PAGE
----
Mass
Mass Mass (m[.a]s), n. [OE. masse, messe, AS. m[ae]sse. LL. missa, from L. mittere, missum, to send, dismiss: cf. F. messe. In the ancient churches, the public services at which the catechumens were permitted to be present were called missa catechumenorum, ending with the reading of the Gospel. Then they were dismissed with these words : ``Ite, missa est'' [sc. ecclesia], the congregation is dismissed. After that the sacrifice proper began. At its close the same words were said to those who remained. So the word gave the name of Mass to the sacrifice in the Catholic Church. See {Missile}, and cf. {Christmas}, {Lammas}, {Mess} a dish, {Missal}.] [1913 Webster] 1. (R. C. Ch.) The sacrifice in the sacrament of the Eucharist, or the consecration and oblation of the host. [1913 Webster]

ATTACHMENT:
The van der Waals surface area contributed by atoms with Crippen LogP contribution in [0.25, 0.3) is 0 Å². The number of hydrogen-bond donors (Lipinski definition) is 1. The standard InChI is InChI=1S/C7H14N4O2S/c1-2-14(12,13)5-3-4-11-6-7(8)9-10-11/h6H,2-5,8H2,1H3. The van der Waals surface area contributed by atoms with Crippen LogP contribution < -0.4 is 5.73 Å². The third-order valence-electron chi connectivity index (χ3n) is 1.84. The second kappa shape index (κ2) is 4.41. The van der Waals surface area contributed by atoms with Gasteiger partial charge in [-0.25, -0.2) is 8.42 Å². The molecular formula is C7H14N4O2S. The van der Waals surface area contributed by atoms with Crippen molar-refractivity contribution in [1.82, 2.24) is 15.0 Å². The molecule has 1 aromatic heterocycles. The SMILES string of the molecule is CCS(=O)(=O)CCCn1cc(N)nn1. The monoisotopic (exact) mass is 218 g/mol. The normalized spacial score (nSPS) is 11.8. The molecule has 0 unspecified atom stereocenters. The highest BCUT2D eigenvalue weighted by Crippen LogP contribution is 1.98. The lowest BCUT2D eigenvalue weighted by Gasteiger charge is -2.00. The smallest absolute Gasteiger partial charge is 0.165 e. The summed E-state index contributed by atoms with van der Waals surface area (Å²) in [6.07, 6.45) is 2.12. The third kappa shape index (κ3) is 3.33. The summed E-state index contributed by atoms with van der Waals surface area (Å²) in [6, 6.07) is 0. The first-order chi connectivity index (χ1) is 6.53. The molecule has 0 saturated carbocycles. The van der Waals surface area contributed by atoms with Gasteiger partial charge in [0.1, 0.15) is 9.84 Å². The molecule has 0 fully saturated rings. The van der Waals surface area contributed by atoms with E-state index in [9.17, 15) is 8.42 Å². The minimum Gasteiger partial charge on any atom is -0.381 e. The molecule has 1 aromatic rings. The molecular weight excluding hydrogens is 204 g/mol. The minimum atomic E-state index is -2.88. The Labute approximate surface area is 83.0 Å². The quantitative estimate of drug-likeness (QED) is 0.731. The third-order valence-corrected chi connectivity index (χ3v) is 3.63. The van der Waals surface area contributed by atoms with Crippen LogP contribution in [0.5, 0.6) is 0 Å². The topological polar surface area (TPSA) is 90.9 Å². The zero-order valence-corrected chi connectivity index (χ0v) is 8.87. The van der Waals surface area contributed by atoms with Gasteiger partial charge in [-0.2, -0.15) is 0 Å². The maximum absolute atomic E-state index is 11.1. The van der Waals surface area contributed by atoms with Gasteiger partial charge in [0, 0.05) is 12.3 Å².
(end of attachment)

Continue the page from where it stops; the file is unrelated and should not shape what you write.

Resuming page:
2. (Mus.) The portions of the Mass usually set to music, considered as a musical composition; -- namely, the Kyrie, the Gloria, the Credo, the Sanctus, and the Agnus Dei, besides sometimes an Offertory and the Benedictus. [1913 Webster]

{Canon of the Mass}. See {Canon}.

{High Mass}, Mass with incense, music, the assistance of a deacon, subdeacon, etc.

{Low Mass}, Mass which is said by the priest throughout, without music.

{Mass bell}, the sanctus bell. See {Sanctus}.

{Mass book}, the missal or Roman Catholic service book. [1913 Webster]


The Collaborative International Dictionary of English. 2000.

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